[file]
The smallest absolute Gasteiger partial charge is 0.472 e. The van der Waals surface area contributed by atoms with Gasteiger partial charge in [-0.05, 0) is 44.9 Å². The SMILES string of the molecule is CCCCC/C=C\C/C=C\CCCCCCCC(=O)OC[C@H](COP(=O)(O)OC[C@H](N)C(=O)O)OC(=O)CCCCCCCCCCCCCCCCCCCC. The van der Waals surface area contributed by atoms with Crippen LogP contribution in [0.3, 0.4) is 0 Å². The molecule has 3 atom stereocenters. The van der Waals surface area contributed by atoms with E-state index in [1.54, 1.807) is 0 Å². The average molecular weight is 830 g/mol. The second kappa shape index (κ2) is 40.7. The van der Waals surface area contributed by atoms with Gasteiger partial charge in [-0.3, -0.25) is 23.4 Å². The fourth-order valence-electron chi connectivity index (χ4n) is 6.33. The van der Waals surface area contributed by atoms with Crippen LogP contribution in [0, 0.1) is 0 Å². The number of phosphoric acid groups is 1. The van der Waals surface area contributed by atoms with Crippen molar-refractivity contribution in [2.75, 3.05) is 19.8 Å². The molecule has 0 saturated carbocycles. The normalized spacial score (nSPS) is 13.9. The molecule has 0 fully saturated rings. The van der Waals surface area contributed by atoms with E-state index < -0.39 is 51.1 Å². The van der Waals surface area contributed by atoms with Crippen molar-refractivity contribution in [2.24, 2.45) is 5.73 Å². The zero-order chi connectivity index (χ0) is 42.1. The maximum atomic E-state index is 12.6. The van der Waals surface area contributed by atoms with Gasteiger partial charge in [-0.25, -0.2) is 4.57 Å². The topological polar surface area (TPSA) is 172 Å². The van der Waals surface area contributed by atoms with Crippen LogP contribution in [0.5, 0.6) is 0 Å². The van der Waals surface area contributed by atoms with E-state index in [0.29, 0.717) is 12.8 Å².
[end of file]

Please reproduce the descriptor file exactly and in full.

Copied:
The smallest absolute Gasteiger partial charge is 0.472 e. The van der Waals surface area contributed by atoms with Gasteiger partial charge in [-0.05, 0) is 44.9 Å². The SMILES string of the molecule is CCCCC/C=C\C/C=C\CCCCCCCC(=O)OC[C@H](COP(=O)(O)OC[C@H](N)C(=O)O)OC(=O)CCCCCCCCCCCCCCCCCCCC. The van der Waals surface area contributed by atoms with Crippen LogP contribution in [0.3, 0.4) is 0 Å². The molecule has 3 atom stereocenters. The van der Waals surface area contributed by atoms with E-state index in [1.54, 1.807) is 0 Å². The average molecular weight is 830 g/mol. The second kappa shape index (κ2) is 40.7. The van der Waals surface area contributed by atoms with Gasteiger partial charge in [-0.3, -0.25) is 23.4 Å². The fourth-order valence-electron chi connectivity index (χ4n) is 6.33. The van der Waals surface area contributed by atoms with Crippen LogP contribution in [0, 0.1) is 0 Å². The number of phosphoric acid groups is 1. The van der Waals surface area contributed by atoms with Crippen molar-refractivity contribution in [2.75, 3.05) is 19.8 Å². The molecule has 0 saturated carbocycles. The normalized spacial score (nSPS) is 13.9. The molecule has 0 fully saturated rings. The van der Waals surface area contributed by atoms with E-state index < -0.39 is 51.1 Å². The van der Waals surface area contributed by atoms with Crippen molar-refractivity contribution in [2.24, 2.45) is 5.73 Å². The zero-order chi connectivity index (χ0) is 42.1. The maximum atomic E-state index is 12.6. The van der Waals surface area contributed by atoms with Gasteiger partial charge in [-0.25, -0.2) is 4.57 Å². The topological polar surface area (TPSA) is 172 Å². The van der Waals surface area contributed by atoms with Crippen LogP contribution in [0.5, 0.6) is 0 Å². The van der Waals surface area contributed by atoms with E-state index in [0.29, 0.717) is 12.8 Å².